Estrogen may play a role in developing lung cancer, particularly adenocarcinoma which is more common in women than squamous cell lung cancer.
menopause before 40 years of age is associated with a decrease in adenocarcinoma.
hormone replacement therapy (HRT) increases the risk of adenocarcinoma.*
there is a positive correlation between HRT, smoking and developing adenocarcinoma.
* Recent findings show that for women who have never smoked, HRT poses no additional risk (Riviera, 2004).
Basically, the greater one’s lifetime exposure to estrogen, the greater the risk of developing lung cancer. Research has found that late menopause and shorter menstrual cycles are associated with a greater risk of lung cancer, while the use of oral contraceptives is associated with a decreased the risk.
This data is consistent with the finding that estrogen is a risk factor for adenocarcinomas of the breast and endometrium.
Experimental studies have shown the presence of steroid receptors in some lung tumour types. Estrogen may:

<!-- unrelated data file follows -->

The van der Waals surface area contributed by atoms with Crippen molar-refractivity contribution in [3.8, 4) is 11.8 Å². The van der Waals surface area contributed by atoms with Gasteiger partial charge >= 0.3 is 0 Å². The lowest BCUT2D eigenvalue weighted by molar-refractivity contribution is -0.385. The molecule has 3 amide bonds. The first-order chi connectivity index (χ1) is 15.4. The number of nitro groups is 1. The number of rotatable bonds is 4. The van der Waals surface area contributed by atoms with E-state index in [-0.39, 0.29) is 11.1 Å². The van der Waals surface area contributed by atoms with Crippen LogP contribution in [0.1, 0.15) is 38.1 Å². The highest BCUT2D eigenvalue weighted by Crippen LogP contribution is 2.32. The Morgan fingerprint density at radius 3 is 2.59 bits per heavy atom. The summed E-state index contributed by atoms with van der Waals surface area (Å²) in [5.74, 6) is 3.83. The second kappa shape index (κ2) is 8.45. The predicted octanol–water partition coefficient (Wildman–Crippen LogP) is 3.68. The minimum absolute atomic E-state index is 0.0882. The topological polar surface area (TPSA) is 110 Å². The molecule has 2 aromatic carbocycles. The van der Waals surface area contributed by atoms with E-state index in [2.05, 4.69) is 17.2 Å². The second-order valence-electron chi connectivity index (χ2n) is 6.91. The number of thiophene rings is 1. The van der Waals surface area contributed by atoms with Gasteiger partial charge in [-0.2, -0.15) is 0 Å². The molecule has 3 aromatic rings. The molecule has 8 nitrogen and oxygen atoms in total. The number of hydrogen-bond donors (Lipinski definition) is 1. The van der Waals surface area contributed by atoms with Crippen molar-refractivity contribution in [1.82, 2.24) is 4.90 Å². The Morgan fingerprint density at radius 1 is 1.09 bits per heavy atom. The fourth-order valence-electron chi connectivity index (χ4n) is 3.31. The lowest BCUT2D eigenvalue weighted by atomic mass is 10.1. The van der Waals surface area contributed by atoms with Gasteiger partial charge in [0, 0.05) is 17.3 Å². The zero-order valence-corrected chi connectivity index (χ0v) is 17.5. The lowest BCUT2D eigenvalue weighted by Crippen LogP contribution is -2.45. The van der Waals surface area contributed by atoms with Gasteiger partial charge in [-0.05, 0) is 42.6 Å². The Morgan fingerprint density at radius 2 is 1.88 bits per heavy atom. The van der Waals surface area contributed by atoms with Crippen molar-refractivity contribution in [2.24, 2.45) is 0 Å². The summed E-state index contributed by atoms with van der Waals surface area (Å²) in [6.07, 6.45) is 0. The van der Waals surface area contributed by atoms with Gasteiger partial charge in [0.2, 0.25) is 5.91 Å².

directly promote cell proliferation in the lung
influence lung carcinogen metabolism
influence the development of lung diseases that predispose to lung cancer.
2. Radzikowska, E., Glaz, P., Rozkowski, K. (2002) Lung cancer in women: age, smoking, histology, performance status, stage, initial treatment and survival. Population-based study of 20,561 cases. Annals of Oncology, 13: 1087-1093.
3. Kure, E.H., Ryberg, D., Hewer, A., Phillips, D.H., Skaug, V., Baera, R., Haugen, A. (1996) p53 mutations in lung tumours: relationship to gender and lung DNA adduct levels. Carcinogenesis, 17(17): 2201-5.